Published: 2020-07-27 16:46
Last Updated: 2020-07-27 16:55
Hundreds of protestors risked arrest by marching and organising motorcades in response to a new anti-terror law and police reforms, ahead of President of the Philippines Rodrigo Duterte’s annual state of the nation speech.
Protestors were seen holding signs and placards with the message “stay safe, not silent”, as well as wearing masks, as they took to the streets of capital city Manila.
Others chose online protest avenues, including burning Duterte’s “e-ffigy” in a virtual rally via online video.
This choice came after 10 people or more gathering was banned under coronavirus restrictions, but many have cited these restrictions as methods of suppression of criticism, especially the handling of the pandemic.
Protestors accused the government of using the pandemic to silence countrywide criticism over an array of issues, including the way it has handled the health crisis.
Public gatherings of no more than 10 people is the latest restriction to be announced by the authorities. More than a dozen petitions have called for the Supreme Court of the Nation to repeal the law fearing it could be used to crush legitimate dissent and human rights defenders.
The closure of the Philippines’ largest TV network, ABS-CBN Corp. by the House of Representatives – the majority of which are Duterte’s allies – was also denounced by protestors. Duterte had reportedly threatened to shut the station down following its support of his rival in the 2016 presidential elections and the network’s refusal to run his advertisements. ABS-CBN has denied any misconduct.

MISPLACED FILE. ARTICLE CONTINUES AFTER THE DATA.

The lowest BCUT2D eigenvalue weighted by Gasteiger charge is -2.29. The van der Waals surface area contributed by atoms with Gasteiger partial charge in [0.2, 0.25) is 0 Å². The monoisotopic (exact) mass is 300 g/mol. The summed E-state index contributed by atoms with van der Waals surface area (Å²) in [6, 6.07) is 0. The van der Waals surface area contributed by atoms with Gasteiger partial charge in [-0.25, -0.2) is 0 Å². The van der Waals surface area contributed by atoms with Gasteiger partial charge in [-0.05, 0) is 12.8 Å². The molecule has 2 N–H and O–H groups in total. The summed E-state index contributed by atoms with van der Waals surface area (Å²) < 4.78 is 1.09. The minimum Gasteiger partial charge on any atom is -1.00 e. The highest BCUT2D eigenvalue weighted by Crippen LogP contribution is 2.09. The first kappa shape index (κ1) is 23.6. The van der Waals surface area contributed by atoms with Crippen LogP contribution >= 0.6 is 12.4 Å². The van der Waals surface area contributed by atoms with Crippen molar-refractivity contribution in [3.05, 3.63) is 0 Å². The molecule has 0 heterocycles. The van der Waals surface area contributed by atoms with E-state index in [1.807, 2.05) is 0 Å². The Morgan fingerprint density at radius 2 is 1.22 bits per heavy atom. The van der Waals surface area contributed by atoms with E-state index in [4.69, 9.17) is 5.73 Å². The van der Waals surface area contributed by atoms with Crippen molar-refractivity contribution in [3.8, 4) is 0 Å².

Protestors held a short rally outside the network’s offices on Monday.
“The failed government response to the rising number of infected people, the worst economic crisis in history […] will be remembered as part of Duterte’s legacy,” according to left-wing protest leader Renato Reyes.
Duterte is expected to speak on Monday in the state of the nation speech, which many predict will largely focus on the way the country has responded to the COVID-19 situation. Officials claim their handling of the crisis has been relatively successful.
Critics, on the other hand, have claimed it was an alarming failure, referencing the more than 80,000 confirmed COVID-19 cases and the almost 2,000 deaths, making the Philippines a Southeast Asian hotspot for the virus.
Several legislators, senators and congressional staffers have tested positive for the virus.